Eggenberger P, Theill N, Holenstein S, et al. Multicomponent physical exercise with simultaneous cognitive training to enhance dual-task walking of older adults: a secondary analysis of a 6-month randomized controlled trial with 1-year follow-up. Clin Interv Aging. 2015;10:1711-32.
Eggenberger, P., Theill, N., Holenstein, S., Schumacher, V., & de Bruin, E. D. (2015). Multicomponent physical exercise with simultaneous cognitive training to enhance dual-task walking of older adults: a secondary analysis of a 6-month randomized controlled trial with 1-year follow-up. Clinical Interventions in Aging, 10, 1711-32. https://doi.org/10.2147/CIA.S91997
Eggenberger P, et al. Multicomponent Physical Exercise With Simultaneous Cognitive Training to Enhance Dual-task Walking of Older Adults: a Secondary Analysis of a 6-month Randomized Controlled Trial With 1-year Follow-up. Clin Interv Aging. 2015;10:1711-32. PubMed PMID: 26604719.
* Article titles in AMA citation format should be in sentence-case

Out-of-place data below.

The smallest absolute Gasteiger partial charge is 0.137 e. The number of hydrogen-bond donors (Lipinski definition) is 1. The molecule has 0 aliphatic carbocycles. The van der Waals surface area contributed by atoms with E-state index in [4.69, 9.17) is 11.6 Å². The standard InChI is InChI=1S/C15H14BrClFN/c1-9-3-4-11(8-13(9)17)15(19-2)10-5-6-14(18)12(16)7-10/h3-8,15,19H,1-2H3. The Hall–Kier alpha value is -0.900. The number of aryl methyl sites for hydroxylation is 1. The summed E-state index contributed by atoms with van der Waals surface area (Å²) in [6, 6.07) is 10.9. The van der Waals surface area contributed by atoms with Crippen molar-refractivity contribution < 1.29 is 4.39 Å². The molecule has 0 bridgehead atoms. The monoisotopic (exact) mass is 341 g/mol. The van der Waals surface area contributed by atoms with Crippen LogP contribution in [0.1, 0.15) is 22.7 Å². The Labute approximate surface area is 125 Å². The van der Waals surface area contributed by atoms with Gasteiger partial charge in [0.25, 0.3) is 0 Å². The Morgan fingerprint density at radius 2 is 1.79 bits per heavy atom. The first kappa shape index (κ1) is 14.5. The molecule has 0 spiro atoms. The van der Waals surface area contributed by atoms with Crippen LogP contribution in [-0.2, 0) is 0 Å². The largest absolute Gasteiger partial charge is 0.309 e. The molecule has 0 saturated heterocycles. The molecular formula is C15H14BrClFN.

TY - JOUR T1 - Multicomponent physical exercise with simultaneous cognitive training to enhance dual-task walking of older adults: a secondary analysis of a 6-month randomized controlled trial with 1-year follow-up. AU - Eggenberger,Patrick, AU - Theill,Nathan, AU - Holenstein,Stefan, AU - Schumacher,Vera, AU - de Bruin,Eling D, Y1 - 2015/10/28/ PY - 2015/11/26/entrez PY - 2015/11/26/pubmed PY - 2016/7/7/medline KW - dance video game KW - detraining KW - elderly KW - falls KW - functional fitness KW - gait KW - sex SP - 1711 EP - 32 JF - Clinical interventions in aging JO - Clin Interv Aging VL - 10 N2 - BACKGROUND: About one-third of people older than 65 years fall at least once a year. Physical exercise has been previously demonstrated to improve gait, enhance physical fitness, and prevent falls. Nonetheless, the addition of cognitive training components may potentially increase these effects, since cognitive impairment is related to gait irregularities and fall risk. We hypothesized that simultaneous cognitive-physical training would lead to greater improvements in dual-task (DT) gait compared to exclusive physical training. METHODS: Elderly persons older than 70 years and without cognitive impairment were randomly assigned to the following groups: 1) virtual reality video game dancing (DANCE), 2) treadmill walking with simultaneous verbal memory training (MEMORY), or 3) treadmill walking (PHYS). Each program was complemented with strength and balance exercises. Two 1-hour training sessions per week over 6 months were applied. Gait variables, functional fitness (Short Physical Performance Battery, 6-minute walk), and fall frequencies were assessed at baseline, after 3 months and 6 months, and at 1-year follow-up. Multiple regression analyses with planned comparisons were carried out. RESULTS: Eighty-nine participants were randomized to three groups initially; 71 completed the training and 47 were available at 1-year follow-up. DANCE/MEMORY showed a significant advantage compared to PHYS in DT costs of step time variability at fast walking (P=0.044). Training-specific gait adaptations were found on comparing DANCE and MEMORY: DANCE reduced step time at fast walking (P=0.007) and MEMORY reduced gait variability in DT and DT costs at preferred walking speed (both trend P=0.062). Global linear time effects showed improved gait (P<0.05), functional fitness (P<0.05), and reduced fall frequency (-77%, P<0.001). Only single-task fast walking, gait variability at preferred walking speed, and Short Physical Performance Battery were reduced at follow-up (all P<0.05 or trend). CONCLUSION: Long-term multicomponent cognitive-physical and exclusive physical training programs demonstrated similar potential to counteract age-related decline in physical functioning. SN - 1178-1998 UR - https://www.unboundmedicine.com/medline/citation/26604719/Multicomponent_physical_exercise_with_simultaneous_cognitive_training_to_enhance_dual_task_walking_of_older_adults:_a_secondary_analysis_of_a_6_month_randomized_controlled_trial_with_1_year_follow_up_ L2 - https://dx.doi.org/10.2147/CIA.S91997 DB - PRIME DP - Unbound Medicine ER -